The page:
Thursday 10 July 1997
From now until 2015, Canada's largest demographic group will reap a fortune as their parents meet the ultimate misfortune. It is estimated the most affluent generation in Canadian history stands to inherit a $1-trillion windfall.
The big question for money managers and retailers is: how will the baby boomers spend it?
A Gallup poll released yesterday finds boomers, or the 9.8 million Canadians born between 1947 and 1966, will spend cautiously. The Investors Group, a large Winnipeg-based mutual fund company, commissioned the poll, which consulted more than 1,000 Canadians.
Of those surveyed, 23 per cent said they will invest their inheritance --nearly six times the number of people who said they would use the money to fund a major purchase.
"Very few people suggest they are going to put the money into leisure-time activities such as vacations or buying new things for themselves," said Sandra Metraux, a senior vice-president of the Investors Group. "Certainly we don't expect to see a consumer spending spree when this money goes from one generation to the next."
Nineteen per cent say they will use the inheritance money for their children's education. Twelve per cent will use it to pay off debts. Tight-fistedness, not frivolity, characterizes the spending plans of the generation.
A pop singer of the generation once said he hoped he died before he got old
Now, it seems the aging boomers merely want to secure a comfortable retirement, and not rely on government-funded pension plans, before they die.
"They're very serious-minded, and very sensible and responsible about how they plan to use the money," said Ms. Metraux. "They are thinking about their retirement ... this is a continued trend. Canadians are realizing they can't rely on their governments to take control of their retirement."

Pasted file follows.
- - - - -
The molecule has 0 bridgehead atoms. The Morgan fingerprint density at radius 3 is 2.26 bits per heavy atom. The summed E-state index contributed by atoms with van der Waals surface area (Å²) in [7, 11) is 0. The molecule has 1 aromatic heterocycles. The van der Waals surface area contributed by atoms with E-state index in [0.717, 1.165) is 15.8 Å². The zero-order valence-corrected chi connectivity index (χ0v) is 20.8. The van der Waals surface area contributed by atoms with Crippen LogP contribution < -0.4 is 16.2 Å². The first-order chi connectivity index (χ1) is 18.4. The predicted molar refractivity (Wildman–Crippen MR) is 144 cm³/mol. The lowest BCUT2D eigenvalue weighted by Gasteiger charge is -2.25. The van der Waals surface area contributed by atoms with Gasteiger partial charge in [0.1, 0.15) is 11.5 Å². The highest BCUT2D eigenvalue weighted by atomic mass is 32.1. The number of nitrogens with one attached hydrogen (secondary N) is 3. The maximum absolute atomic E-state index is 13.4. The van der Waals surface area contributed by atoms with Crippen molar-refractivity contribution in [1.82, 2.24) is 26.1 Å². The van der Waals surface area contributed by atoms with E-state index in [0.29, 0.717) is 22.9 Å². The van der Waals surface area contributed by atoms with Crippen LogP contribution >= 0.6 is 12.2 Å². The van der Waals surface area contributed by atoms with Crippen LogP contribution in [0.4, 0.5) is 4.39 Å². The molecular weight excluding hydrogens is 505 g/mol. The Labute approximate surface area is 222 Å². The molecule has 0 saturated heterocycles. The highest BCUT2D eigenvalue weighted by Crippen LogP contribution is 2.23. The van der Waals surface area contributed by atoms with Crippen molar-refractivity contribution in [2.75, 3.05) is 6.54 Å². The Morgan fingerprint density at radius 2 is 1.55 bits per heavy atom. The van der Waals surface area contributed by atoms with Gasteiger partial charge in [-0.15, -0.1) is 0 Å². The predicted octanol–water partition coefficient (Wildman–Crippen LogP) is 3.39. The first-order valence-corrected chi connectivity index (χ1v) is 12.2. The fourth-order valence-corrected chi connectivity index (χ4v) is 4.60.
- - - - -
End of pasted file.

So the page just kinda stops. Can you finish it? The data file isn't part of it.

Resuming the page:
The group says the generational transfer will involve between eight and 10 million bequests, and consist primarily of cash, real estate, and investments.
The author of the best-seller Boom, Bust and Echo, said cautious spending characterizes every aging generation.
"There's nothing unique about being in the baby boom," said David Foot, a professor at the University of Toronto. "You take a little bit for a vacation, you take most of it for your retirement.
"It's going to continue for the next 20,000 years probably."
Mr. Foot said because inheritance money is not new money, because it tends to stay in savings and investments, and because boomers have already bought their real estate, homes and vehicles, the economy will change little.
"It goes from one saver to another saver, all you do is just change the name on the stock certificate or whatever. It has no impact on the capital markets. Only if it skips a generation does it have an impact on the economy," he said.
The Ottawa-based author of The Pig and the Python: How to Prosper from the Aging Baby-Boom, agreed with that sentiment.
"If a lottery winner is 22, that's a lot different than a lottery winner at 50," said David Cork.
The Gallup findings largely confirmed what he already believed.
"At this stage in their life the boomers are only thinking about three things anyway. They're thinking about reducing their mortgage, putting money away for their retirement, and they're thinking about their children's education."
But he expected retirement savings plans and mutual funds to be beneficiaries of the long-term spending habits of baby boomers.
"The mutual fund industry is exploding simply because these folks are starting to save and invest. I think you're going to see continued pressure," said Mr. Cork.
"We think the inheritance is going to go a long way to help people top up their retirement plan. If somebody suddenly inherits $50,000 and they've got $40,000 of unused RSP room, they may decide its a good idea to put the money in and get a $20,000 tax rebate. I think it is going to be the largest beneficiary of the inheritance."